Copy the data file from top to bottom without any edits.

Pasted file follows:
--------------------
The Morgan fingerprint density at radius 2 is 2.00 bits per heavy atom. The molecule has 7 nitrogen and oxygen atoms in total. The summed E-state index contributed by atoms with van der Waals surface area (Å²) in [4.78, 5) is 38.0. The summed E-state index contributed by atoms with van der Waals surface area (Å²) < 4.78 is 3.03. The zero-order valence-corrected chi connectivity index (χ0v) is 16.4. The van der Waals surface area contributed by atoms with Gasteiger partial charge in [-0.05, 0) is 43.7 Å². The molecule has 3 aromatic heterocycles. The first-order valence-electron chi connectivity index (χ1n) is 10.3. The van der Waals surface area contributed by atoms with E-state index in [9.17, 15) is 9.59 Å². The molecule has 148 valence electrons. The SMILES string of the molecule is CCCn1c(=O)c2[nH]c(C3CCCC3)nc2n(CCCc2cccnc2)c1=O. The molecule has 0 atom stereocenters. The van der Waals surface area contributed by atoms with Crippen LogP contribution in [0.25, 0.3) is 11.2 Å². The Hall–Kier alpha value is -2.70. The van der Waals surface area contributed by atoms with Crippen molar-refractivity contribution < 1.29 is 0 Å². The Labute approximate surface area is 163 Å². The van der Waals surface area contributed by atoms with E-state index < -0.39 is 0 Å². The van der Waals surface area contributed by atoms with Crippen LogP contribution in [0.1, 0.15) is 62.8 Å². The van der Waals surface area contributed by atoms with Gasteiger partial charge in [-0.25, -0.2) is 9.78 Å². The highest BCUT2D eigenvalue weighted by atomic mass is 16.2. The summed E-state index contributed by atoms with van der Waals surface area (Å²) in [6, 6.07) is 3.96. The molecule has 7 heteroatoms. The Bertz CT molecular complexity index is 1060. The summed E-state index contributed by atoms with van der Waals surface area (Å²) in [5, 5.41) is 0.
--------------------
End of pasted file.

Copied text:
The Morgan fingerprint density at radius 2 is 2.00 bits per heavy atom. The molecule has 7 nitrogen and oxygen atoms in total. The summed E-state index contributed by atoms with van der Waals surface area (Å²) in [4.78, 5) is 38.0. The summed E-state index contributed by atoms with van der Waals surface area (Å²) < 4.78 is 3.03. The zero-order valence-corrected chi connectivity index (χ0v) is 16.4. The van der Waals surface area contributed by atoms with Gasteiger partial charge in [-0.05, 0) is 43.7 Å². The molecule has 3 aromatic heterocycles. The first-order valence-electron chi connectivity index (χ1n) is 10.3. The van der Waals surface area contributed by atoms with E-state index in [9.17, 15) is 9.59 Å². The molecule has 148 valence electrons. The SMILES string of the molecule is CCCn1c(=O)c2[nH]c(C3CCCC3)nc2n(CCCc2cccnc2)c1=O. The molecule has 0 atom stereocenters. The van der Waals surface area contributed by atoms with Crippen LogP contribution in [0.25, 0.3) is 11.2 Å². The Hall–Kier alpha value is -2.70. The van der Waals surface area contributed by atoms with Crippen molar-refractivity contribution < 1.29 is 0 Å². The Labute approximate surface area is 163 Å². The van der Waals surface area contributed by atoms with E-state index < -0.39 is 0 Å². The van der Waals surface area contributed by atoms with Crippen LogP contribution in [0.1, 0.15) is 62.8 Å². The van der Waals surface area contributed by atoms with Gasteiger partial charge in [-0.25, -0.2) is 9.78 Å². The highest BCUT2D eigenvalue weighted by atomic mass is 16.2. The summed E-state index contributed by atoms with van der Waals surface area (Å²) in [6, 6.07) is 3.96. The molecule has 7 heteroatoms. The Bertz CT molecular complexity index is 1060. The summed E-state index contributed by atoms with van der Waals surface area (Å²) in [5, 5.41) is 0.